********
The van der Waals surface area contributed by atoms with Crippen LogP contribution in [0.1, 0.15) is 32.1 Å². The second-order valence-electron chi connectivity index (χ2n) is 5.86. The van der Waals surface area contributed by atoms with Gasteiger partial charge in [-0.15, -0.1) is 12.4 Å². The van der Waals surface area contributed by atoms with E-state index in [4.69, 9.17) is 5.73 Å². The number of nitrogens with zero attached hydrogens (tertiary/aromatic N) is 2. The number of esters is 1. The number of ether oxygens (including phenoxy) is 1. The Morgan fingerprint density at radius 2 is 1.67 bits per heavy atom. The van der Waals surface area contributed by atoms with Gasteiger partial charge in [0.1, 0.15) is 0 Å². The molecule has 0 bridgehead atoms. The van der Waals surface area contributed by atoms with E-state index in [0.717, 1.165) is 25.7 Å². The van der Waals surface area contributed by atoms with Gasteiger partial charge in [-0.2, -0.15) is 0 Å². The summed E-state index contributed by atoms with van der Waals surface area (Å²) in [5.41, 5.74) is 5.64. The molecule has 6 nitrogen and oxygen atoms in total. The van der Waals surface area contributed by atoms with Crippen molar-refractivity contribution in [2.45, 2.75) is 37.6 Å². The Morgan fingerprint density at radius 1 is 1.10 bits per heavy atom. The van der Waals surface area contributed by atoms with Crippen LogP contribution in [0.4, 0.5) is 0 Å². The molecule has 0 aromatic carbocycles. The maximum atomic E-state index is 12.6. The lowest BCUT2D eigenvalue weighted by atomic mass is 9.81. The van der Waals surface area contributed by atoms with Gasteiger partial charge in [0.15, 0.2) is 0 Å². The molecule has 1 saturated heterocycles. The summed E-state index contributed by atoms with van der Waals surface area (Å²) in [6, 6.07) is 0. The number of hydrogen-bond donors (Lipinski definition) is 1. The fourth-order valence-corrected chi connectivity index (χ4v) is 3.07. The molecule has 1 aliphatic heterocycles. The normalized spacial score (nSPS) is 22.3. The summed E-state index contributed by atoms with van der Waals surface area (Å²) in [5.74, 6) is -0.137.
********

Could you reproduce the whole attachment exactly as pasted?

The van der Waals surface area contributed by atoms with Crippen LogP contribution in [0.1, 0.15) is 32.1 Å². The second-order valence-electron chi connectivity index (χ2n) is 5.86. The van der Waals surface area contributed by atoms with Gasteiger partial charge in [-0.15, -0.1) is 12.4 Å². The van der Waals surface area contributed by atoms with E-state index in [4.69, 9.17) is 5.73 Å². The number of nitrogens with zero attached hydrogens (tertiary/aromatic N) is 2. The number of esters is 1. The number of ether oxygens (including phenoxy) is 1. The Morgan fingerprint density at radius 2 is 1.67 bits per heavy atom. The van der Waals surface area contributed by atoms with Gasteiger partial charge in [0.1, 0.15) is 0 Å². The molecule has 0 bridgehead atoms. The van der Waals surface area contributed by atoms with E-state index in [0.717, 1.165) is 25.7 Å². The van der Waals surface area contributed by atoms with Gasteiger partial charge in [-0.2, -0.15) is 0 Å². The summed E-state index contributed by atoms with van der Waals surface area (Å²) in [5.41, 5.74) is 5.64. The molecule has 6 nitrogen and oxygen atoms in total. The van der Waals surface area contributed by atoms with Crippen molar-refractivity contribution in [2.45, 2.75) is 37.6 Å². The Morgan fingerprint density at radius 1 is 1.10 bits per heavy atom. The van der Waals surface area contributed by atoms with Crippen LogP contribution in [0.4, 0.5) is 0 Å². The molecule has 0 aromatic carbocycles. The maximum atomic E-state index is 12.6. The lowest BCUT2D eigenvalue weighted by atomic mass is 9.81. The van der Waals surface area contributed by atoms with Gasteiger partial charge in [0.15, 0.2) is 0 Å². The molecule has 1 saturated heterocycles. The summed E-state index contributed by atoms with van der Waals surface area (Å²) in [6, 6.07) is 0. The number of hydrogen-bond donors (Lipinski definition) is 1. The fourth-order valence-corrected chi connectivity index (χ4v) is 3.07. The molecule has 1 aliphatic heterocycles. The normalized spacial score (nSPS) is 22.3. The summed E-state index contributed by atoms with van der Waals surface area (Å²) in [5.74, 6) is -0.137.